In today’s fast-paced world, recruiting decisions need to be made at lightning speed, meaning that bad hires can happen if you’re not careful. Hiring is more than just making the headcount numbers; it’s the weakest point of productivity. Making the wrong decision can cause a host of knock on negative effects, including increased turnover, lost productivity, brand damage and risk of legal woes.
The good news is that these issues can be mitigated. But how does a bad hire happen in the first place and, most importantly, how can such an error be avoided?
A bad hire normally ends up looking something like this:
A position is open. There’s pressure to get it filled sooner than later. Candidates that may not be a fit (skill, culture, etc.) are presented to show the recruiter is working on the position. The manager agrees to start interviewing to get things moving. A candidate surfaces, and even though something is amiss (experience, background, maturity, team fit, etc.) or the background check doesn’t unearth a problem in time, the decision is made to hire someone less than ideal in order to get a warm body in the seat.
Almost instantly, the mistake is evident. The bad hire creates friction and conflicts, leaving a trail of destruction behind them. Their skills could be insufficient, meaning the role is technically unfilled regardless of the headcount sitting in the chair. The team suffers from picking up the unfinished work; the manager spends all their time trying to coach the individual or work around them. Productivity suffers and morale declines. Turnover begins and if the bad hire isn’t displaced appropriately, the company is wide open for wrongful dismissal and a host of other lawsuits.
A bad hiring decision raises questions about the decision-making abilities of all involved. Not only are you faced with a major issue and more positions to fill, you might find yourself looking for a new job.
Sound familiar? There are considerable statistics that support that bad hires are destructive, and the collateral damage suffered as a result of thoughtless hiring is even more worrisome. In a recent Robert Half survey, 39% of CFO’s said the single biggest impact of a poor hiring decision is lower staff morale, followed by lower productivity.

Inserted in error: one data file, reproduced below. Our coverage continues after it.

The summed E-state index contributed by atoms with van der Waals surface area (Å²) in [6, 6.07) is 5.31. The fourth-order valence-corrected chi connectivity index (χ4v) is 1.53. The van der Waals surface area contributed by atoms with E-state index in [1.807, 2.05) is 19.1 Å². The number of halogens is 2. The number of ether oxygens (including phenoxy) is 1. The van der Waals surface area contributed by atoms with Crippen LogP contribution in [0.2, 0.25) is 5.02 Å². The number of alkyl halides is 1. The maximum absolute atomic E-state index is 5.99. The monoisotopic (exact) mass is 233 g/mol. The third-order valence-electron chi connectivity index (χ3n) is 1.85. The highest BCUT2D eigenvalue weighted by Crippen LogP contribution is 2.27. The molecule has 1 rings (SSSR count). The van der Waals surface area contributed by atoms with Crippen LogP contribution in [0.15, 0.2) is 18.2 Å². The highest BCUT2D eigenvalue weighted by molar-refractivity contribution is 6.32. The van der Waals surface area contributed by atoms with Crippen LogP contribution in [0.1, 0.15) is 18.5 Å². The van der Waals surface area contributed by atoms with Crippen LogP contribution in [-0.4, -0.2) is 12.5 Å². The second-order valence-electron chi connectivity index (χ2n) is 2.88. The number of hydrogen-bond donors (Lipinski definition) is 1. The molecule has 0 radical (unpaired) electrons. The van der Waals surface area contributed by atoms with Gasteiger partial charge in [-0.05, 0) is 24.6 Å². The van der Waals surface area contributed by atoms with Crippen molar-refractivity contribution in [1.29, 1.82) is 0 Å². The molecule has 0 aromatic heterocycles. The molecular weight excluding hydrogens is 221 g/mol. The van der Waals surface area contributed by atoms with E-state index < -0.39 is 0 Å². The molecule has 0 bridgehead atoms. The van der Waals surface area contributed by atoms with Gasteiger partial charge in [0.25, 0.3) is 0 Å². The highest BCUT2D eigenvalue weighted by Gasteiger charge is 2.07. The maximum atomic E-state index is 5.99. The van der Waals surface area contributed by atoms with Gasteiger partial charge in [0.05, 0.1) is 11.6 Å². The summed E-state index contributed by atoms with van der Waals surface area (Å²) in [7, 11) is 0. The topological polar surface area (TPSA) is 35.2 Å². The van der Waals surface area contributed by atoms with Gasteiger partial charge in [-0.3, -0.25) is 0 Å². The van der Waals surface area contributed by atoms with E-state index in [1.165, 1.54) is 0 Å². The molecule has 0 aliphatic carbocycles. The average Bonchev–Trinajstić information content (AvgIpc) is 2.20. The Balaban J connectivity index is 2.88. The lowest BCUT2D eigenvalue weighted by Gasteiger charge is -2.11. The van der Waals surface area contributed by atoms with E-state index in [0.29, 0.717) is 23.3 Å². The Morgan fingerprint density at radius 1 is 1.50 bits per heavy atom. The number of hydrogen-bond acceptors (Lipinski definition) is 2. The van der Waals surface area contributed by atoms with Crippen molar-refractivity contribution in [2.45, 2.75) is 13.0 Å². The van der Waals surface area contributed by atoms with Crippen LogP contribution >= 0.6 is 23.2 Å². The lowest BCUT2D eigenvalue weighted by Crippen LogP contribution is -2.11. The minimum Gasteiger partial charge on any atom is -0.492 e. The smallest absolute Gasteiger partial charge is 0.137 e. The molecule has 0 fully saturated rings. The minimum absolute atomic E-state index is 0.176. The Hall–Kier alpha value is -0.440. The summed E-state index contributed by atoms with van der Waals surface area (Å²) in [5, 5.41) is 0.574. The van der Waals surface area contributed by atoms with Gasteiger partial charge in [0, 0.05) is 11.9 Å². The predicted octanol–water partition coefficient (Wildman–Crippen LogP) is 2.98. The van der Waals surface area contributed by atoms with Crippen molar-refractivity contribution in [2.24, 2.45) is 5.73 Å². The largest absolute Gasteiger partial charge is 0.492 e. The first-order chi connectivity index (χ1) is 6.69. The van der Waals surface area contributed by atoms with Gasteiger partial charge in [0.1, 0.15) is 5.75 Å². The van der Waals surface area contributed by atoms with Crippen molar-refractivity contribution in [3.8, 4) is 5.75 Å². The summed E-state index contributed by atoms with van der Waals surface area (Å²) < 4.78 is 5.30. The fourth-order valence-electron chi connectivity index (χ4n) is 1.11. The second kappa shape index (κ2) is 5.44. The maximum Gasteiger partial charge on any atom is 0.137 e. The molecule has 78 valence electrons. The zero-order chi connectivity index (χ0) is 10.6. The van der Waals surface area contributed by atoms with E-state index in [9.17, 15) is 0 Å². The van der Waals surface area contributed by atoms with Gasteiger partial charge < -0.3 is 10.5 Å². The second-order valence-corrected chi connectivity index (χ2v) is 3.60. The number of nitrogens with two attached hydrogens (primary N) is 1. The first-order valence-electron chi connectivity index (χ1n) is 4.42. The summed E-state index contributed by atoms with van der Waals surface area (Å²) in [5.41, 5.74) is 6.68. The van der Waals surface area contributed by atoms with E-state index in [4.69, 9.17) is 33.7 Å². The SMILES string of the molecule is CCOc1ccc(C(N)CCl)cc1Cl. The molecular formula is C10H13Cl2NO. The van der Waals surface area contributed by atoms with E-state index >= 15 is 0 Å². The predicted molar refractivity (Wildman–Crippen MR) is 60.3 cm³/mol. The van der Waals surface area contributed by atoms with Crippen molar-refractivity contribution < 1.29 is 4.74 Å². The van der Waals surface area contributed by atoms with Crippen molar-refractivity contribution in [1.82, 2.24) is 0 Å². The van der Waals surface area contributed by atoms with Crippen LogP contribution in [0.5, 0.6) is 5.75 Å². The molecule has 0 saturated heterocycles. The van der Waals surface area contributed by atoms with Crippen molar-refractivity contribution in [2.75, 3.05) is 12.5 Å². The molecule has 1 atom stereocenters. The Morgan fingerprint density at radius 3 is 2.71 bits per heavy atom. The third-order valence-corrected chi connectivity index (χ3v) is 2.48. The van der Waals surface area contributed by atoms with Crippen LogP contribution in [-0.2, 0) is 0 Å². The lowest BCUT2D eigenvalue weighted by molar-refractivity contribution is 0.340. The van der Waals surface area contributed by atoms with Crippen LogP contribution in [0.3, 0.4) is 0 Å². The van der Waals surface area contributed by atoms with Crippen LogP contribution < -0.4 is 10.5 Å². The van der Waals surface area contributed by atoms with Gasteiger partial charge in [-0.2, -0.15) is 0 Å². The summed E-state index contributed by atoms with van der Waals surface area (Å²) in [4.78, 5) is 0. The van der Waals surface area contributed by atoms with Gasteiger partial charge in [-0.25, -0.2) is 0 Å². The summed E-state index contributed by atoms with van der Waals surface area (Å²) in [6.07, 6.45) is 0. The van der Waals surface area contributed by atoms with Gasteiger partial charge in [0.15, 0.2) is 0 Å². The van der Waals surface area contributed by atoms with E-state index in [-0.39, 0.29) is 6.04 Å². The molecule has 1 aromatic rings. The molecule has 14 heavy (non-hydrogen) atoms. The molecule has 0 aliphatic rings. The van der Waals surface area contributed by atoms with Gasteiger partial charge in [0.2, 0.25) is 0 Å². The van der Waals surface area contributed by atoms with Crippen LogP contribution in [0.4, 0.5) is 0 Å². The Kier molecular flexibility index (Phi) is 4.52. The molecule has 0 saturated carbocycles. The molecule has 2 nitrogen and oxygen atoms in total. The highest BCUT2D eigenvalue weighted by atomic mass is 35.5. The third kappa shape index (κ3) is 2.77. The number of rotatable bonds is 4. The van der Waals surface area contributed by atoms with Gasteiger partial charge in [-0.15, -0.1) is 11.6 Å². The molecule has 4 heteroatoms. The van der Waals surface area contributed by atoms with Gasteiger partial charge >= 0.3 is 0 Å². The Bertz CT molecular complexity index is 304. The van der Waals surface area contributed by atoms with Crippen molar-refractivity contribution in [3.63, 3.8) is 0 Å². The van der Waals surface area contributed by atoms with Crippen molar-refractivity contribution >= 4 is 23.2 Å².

So, how do you deal with a bad hire? First order of business is to rectify the situation by termination. Prolonging the decision only makes it worse. However, this doesn’t mean the decision isn’t thought through and all potential risks and issues are discussed and explored swiftly. Bringing legal counsel in on your choice is wise, but don’t delay in making the tough choice. It won’t get better and by the time things get worse they could be extremely damaging. Make sure you have the data to support your decision, don’t sugarcoat the message: make it succinct, factual and legally approved. How the employee feels the situation is handled will play a big part in the actions that follow. It is in your hands to minimize your legal exposure as much as possible.
Moving forward, respect your hiring process and efforts for due diligence, no matter how painful they may be in the interim. Always do your research and vet your candidate thoroughly. Find the right person, not just someone who could potential be ok.
Also, use your data. Gather information around your hiring process, get qualitative and quantitative data and view everything objectively. Look for weak spots, identify strengths and make adjustments where necessary. It’s best to know where you’ve made mistakes (or are about to make them) so the situation doesn’t repeat itself.
Don’t underestimate the importance of cultural fit and the assessments of the individuals who will interact with the hire. The more people that meet with the candidate, the higher the likelihood that you’ll find the person who everyone agrees is the right fit. Consensus is key.
Above all, be consistent and don’t cut corners, in the hiring process. Be clear on roles and expectations and work a well-designed process: take references, assess capabilities, run background checks, do your reference checks and take the time to do it right the first time… and every subsequent time after that.